The political novel -- certainly as Yeh means it -- began, as she discusses, with Benjamin Disraeli but moved quickly across Europe (especially to Italy) and to Asia. Especially in countries where government was not responding quickly to changes in the global air the political novel became both outlet and forum for criticism as well as prescription -- flourishing in the fertile ground of mid-nineteenth century Italy, for example,
       The nation-in-crisis subject-matter meant that the political novel was, while inward-looking, not traditionally nationalist; as Yeh notes, the author/narrator is able to see (and relate): "his nation in the context of other nations", receptive to foreign positives that might find domestic application. As such, the genre lent itself to adaptation and rapid diffusion abroad, and Yeh's account of the movement of the genre is particularly interesting. José Rizal's Noli Me Tangere and El Filibusterismo are the most notable early Asian examples of the genre (and still among its highpoints), but the political novel was also quickly and widely adopted in a Japan that was in the process of adjusting to its opening to the West and the cultural, social, and economic changes accompanying that, and then moved onwards from Japan to China. (It is particularly interesting to learn how, after centuries in which the movement of literature was overwhelmingly from China to Japan, there was a change of course, as Japan suddenly lead the way.)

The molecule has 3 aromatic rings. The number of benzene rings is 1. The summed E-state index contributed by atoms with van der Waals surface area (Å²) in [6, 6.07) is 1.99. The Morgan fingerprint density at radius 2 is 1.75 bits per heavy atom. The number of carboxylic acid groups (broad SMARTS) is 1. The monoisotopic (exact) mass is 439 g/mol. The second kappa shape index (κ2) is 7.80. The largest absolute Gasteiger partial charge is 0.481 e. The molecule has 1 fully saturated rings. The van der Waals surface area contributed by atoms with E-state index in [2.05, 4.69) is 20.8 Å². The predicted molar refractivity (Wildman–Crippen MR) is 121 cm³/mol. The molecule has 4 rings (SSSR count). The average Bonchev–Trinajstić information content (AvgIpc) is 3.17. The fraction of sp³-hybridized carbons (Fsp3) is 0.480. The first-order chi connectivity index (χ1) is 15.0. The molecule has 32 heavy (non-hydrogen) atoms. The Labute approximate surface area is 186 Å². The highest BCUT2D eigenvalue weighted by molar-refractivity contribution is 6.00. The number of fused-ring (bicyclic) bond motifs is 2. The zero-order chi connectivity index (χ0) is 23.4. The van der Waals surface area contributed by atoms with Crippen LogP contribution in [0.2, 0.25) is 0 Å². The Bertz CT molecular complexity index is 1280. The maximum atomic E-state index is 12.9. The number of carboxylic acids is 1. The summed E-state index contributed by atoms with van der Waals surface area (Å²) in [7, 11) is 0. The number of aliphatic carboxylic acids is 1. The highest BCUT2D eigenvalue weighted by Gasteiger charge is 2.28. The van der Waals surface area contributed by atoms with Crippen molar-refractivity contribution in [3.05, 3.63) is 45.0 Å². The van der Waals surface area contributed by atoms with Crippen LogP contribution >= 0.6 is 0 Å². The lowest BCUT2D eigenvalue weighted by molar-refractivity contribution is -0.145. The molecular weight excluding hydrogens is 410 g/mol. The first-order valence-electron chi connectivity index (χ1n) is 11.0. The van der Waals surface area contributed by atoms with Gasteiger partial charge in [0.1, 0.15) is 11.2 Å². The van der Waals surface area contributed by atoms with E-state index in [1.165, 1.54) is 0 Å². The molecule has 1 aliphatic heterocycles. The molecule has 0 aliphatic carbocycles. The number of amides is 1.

Yeh provides a useful broad survey of the movement of examples of the European political novel to Japan and China, and then the rise of local writing in the genre, including a veritable explosion of Chinese political novels in the first decade of the twentieth century. The conditions were ripe for it, a sclerotic government no longer capable of addressing the pressing issues of the day:

     Chinese writers had given up the earlier practice of reaching the court through high-ranking patrons, as they assumed that these internal channels were clogged. Instead, they chose the very public form of a novel published in newly opened newspapers and journals outside the court's control.